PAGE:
Private hostels proliferate in Kraków and Warsaw and have cropped up in other cities as well. They generally offer excellent service, with internet access and laundry, for around 45zł per bed, but during the Polish summer holidays (July & Aug) it is advisable to book ahead. Even the smallest towns have a public hostel (schroniska młodzieźowe), with dorm beds for around 30zł; for a complete list check w www.ptsm.org.pl. In large cities they’re centrally located and open year-round, though often with lockouts and curfews. There is at least one budget hotel in every town, with 120zł normally enough to get you a Spartan but habitable room with communal toilet and shower. Many tourist offices can also find you cheap rooms in private houses (kwatera prywatna; 70–80zł).
Polish campsites are often a fair distance from town centres and are not always much cheaper than a hostel dorm bed (20–40zł). Though some of these sites have excellent facilities, in others you’ll find a toilet and little else. For a list of campsites in Poland, check w www.eurocampings.co.uk/en/europe/poland.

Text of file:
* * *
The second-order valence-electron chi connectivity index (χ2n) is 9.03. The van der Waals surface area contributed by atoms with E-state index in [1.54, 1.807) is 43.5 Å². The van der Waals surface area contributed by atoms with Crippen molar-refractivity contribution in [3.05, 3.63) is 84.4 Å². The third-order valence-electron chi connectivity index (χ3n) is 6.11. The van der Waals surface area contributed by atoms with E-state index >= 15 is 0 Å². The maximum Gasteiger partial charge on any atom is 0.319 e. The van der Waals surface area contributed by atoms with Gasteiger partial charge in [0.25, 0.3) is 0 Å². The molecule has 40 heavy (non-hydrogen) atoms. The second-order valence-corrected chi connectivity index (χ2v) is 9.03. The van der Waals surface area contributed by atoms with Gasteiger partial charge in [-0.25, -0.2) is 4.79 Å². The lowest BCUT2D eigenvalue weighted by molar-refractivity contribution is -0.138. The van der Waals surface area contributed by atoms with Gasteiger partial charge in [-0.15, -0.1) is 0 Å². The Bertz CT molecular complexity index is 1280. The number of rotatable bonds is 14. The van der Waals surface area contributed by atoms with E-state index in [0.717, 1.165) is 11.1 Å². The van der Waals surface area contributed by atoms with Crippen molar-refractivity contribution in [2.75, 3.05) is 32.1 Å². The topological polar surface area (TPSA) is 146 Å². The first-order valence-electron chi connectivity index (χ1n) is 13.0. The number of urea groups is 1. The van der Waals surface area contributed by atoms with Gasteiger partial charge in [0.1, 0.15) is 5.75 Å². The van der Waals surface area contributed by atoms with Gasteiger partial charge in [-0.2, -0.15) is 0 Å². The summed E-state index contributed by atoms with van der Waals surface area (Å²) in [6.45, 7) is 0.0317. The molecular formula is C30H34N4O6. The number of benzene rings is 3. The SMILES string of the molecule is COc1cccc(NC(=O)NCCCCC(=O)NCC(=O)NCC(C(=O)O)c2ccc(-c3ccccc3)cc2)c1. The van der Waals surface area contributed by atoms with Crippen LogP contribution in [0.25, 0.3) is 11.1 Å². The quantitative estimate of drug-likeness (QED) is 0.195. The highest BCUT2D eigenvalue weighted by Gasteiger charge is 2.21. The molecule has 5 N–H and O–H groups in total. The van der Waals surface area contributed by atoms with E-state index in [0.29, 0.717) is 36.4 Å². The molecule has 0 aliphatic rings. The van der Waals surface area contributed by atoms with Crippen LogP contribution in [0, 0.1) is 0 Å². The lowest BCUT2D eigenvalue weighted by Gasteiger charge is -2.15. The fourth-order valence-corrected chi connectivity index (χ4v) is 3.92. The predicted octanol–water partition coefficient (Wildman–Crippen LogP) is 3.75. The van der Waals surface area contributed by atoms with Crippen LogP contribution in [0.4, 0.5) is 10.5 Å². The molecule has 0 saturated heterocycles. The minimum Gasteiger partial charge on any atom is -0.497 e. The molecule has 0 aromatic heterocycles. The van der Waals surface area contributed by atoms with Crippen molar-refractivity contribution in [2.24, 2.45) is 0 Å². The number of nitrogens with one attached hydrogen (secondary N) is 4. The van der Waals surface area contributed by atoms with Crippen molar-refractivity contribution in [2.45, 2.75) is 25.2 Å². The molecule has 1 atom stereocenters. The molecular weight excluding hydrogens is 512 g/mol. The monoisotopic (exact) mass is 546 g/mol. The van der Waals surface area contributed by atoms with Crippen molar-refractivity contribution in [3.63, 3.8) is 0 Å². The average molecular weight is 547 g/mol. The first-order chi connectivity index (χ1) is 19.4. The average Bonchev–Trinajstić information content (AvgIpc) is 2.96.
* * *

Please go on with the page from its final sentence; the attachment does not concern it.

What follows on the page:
Everything you need to know before you set off.
Book through Rough Guides’ trusted travel partners
Planning your trip to Poland
Everything you need to plan where to go and what to do.
The latest articles, galleries, quizzes and videos.
10 great winter destinations in Central and Eastern Europe
If you can look past the plummeting temperatures and long dark nights, winter is a hugely rewarding season in which to visit Central and Eastern Europe. Frozen…
Why you should travel around Poland by train
Polish cities are undergoing a renaissance of sorts. Thanks to a combination of urban renovation, bold contemporary architecture and blossoming nightlife, there…
A first-timer's guide to Central and Eastern Europe: 10 places to visit
Central and Eastern Europe are among the culturally diverse parts of the world, preserving a plethora of deep-rooted traditions. What’s more, large tracts of …